In 2011, when he was traveling to shoot photos for a new book on the disappearing wildlife of East Africa, Across the Ravaged Land, photographer Nick Brandt came across a truly astounding place: A natural lake that seemingly turns all sorts of animals into stone.
The ghastly Lake Natron, in northern Tanzania, is a salt lake—meaning that water flows in, but doesn’t flow out, so it can only escape by evaporation. Over time, as water evaporates, it leaves behind high concentrations of salt and other minerals, like at the Dead Sea and Utah’s Great Salt Lake.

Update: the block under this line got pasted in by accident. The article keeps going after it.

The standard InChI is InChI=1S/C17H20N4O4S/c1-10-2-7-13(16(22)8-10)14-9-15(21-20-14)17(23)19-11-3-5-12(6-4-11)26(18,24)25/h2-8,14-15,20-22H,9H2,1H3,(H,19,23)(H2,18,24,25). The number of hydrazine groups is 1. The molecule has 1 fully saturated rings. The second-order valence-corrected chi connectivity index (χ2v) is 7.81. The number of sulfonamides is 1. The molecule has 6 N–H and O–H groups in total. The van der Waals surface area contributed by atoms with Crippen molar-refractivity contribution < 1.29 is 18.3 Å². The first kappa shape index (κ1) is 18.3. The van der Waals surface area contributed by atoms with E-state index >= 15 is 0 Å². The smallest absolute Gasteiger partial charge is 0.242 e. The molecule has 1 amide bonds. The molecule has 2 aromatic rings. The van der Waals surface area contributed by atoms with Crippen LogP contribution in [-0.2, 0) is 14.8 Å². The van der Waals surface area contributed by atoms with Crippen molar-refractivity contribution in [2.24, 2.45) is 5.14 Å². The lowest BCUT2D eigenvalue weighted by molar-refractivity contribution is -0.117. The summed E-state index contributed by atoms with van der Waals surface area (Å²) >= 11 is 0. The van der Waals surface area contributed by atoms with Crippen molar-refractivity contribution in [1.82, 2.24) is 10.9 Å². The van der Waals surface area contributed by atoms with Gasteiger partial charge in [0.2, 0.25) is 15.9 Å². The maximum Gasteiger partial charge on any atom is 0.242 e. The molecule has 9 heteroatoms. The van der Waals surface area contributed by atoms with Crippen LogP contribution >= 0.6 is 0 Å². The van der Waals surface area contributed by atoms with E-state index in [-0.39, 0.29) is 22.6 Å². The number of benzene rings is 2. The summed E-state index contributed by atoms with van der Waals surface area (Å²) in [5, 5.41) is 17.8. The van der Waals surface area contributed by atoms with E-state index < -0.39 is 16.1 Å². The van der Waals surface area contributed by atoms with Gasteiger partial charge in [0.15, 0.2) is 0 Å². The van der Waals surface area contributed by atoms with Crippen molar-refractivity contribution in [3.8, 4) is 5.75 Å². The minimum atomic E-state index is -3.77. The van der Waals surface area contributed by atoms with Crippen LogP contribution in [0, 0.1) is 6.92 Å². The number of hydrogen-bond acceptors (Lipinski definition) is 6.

Unlike those other lakes, though, Lake Natron is extremely alkaline, due to high amounts of the chemical natron (a mix of sodium carbonate and baking soda) in the water. The water’s pH has been measured as high as 10.5—nearly as high as ammonia. “It’s so high that it would strip the ink off my Kodak film boxes within a few seconds,” Brandt says.
Written By: Joseph Stromberg
continue to source article at blogs.smithsonianmag.com